• The surgeon could advise you to stop taking certain medications, usually blood thinners, a few weeks before the surgery. Some of the common blood thinners include ibuprofen, aspirin, and naproxen. If you are taking medication like clopidogrel, rivaroxaban, or apixaban, you should consult your doctor before you stop the medication or change how you take the medication.
  • Your surgeon could advise you to consult your regular doctor before the operation if you have conditions like heart disease, diabetes, or other chronic medical conditions
  • Inform the surgeon if you have been consuming large amounts of alcohol
  • Some medications are allowable, and you can still take them on the day of the surgery. Confirm with your surgeon about these medications
  • You could also consult a physical therapist to learn about some of the exercises you can do before the surgery, including practicing using crutches

On the day of the surgery, you should:

  • Ensure that you arrive at the hospital on time
  • You could consider bringing a cane or walker. Bring non-skid shoes or shoes with a flat sole
  • Arrange for someone to drive you back home when you are discharged from the hospital
  • If you live alone, you could consider having a caretaker assist you for several weeks after the surgery until you recover and resume your regular

The surgeon must ensure that he/she understands your spinal column and the location of the nerves before performing the surgery. Usually, the surgeon could order additional imaging to help them achieve this. The most commonly recommended imaging is MRI (magnetic resonance imaging).

What To Expect During Foraminotomy

What happens during foraminotomy varies depending on the specific surgery. Your surgeon will help you understand what to expect. For example, traditional foraminotomy involves large incisions, while minimally-invasive foraminotomy involves tiny incisions. A team of healthcare professionals performs the procedure, including neurosurgeons and specialized nurses. The surgery typically takes several hours.

Here is what you should expect during a foraminotomy:

  • You will lie on your stomach during the procedure.
  • You will not experience pain because you will be under anesthesia
  • During the surgery, a medical professional will monitor your vital signs, blood pressure, and heart rate.
  • The surgeon will make a tiny incision next to your spine, usually on the side where you are experiencing symptoms, at the level of your affected vertebra.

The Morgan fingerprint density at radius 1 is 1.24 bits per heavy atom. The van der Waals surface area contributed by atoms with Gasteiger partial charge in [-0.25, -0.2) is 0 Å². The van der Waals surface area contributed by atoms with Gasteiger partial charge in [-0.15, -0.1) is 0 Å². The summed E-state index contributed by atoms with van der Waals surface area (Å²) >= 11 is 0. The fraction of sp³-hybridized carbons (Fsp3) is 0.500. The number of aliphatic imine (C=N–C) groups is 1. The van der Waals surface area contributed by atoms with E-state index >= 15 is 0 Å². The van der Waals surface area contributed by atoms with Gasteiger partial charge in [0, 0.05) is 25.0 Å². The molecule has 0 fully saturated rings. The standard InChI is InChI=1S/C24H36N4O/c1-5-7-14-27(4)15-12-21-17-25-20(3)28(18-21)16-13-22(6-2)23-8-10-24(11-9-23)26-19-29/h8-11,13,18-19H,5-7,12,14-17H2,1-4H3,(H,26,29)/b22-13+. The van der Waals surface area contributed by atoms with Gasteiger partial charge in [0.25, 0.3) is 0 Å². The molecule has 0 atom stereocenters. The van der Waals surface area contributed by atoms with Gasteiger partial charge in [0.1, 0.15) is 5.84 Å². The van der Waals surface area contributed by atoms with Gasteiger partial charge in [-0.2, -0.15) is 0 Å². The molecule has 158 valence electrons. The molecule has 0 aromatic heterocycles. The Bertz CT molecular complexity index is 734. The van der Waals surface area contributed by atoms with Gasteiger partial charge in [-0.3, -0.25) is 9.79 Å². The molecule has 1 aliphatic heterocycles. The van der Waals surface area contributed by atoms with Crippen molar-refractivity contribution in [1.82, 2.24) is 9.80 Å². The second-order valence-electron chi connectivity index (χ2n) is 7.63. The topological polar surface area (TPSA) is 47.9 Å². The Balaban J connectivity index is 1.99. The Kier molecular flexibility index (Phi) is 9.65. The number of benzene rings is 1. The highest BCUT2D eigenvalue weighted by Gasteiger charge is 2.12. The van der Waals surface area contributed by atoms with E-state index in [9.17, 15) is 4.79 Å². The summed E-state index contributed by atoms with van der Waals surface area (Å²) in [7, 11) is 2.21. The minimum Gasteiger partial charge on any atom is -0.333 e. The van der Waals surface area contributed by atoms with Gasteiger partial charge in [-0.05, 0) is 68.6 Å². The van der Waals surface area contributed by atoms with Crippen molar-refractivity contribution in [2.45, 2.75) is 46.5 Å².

• Your surgeon will then use special tools to push away the muscles surrounding your spine to expose the affected foramen.
  • The next step involves using special tools to clear the blockage inside the affected foramen — The blockage could be a bulging disc or a bone spur. Removing the blockage will relieve pressure from your nerves.
  • Depending on your unique condition, the surgeon would perform an additional procedure, like removing a portion of your vertebra, a process known as a laminectomy.
  • After unblocking the blocked foramen, the medical team will remove the surgical tools, put your muscles back in their position, and close the tiny incision on your skin.

Wound Care After Foraminotomy

After foraminotomy, the length of recovery will vary depending on how bad your condition was before the surgery. Here are some of the guidelines that you should follow to take care of the wound:

  • The tape or the bandage on the wound could fall off within seven to ten days. If the bandage does not fall off, consider removing it yourself, provided your surgeon says it is okay.
  • You could feel pain or numbness around the incision site. It is also normal for the area to appear a little red. Ensure that you check the incision regularly to check whether it seems redder or swollen, it feels warm, extra fluid is draining from the wound, and the wound begins to open up. If you notice any of these warning signs, consult your surgeon immediately. You should also consult your surgeon if you experience a persistent headache that does not improve even if you take medication.
  • Confirm with your surgeon when you can take a shower again. Some of the recommendations that your surgeon could give include:
  1. You should ensure that your bathroom is safe to reduce the risk of slipping
  2. For the first five to seven days, you should keep the incision dry
  3. Have someone assist you the first time you take a shower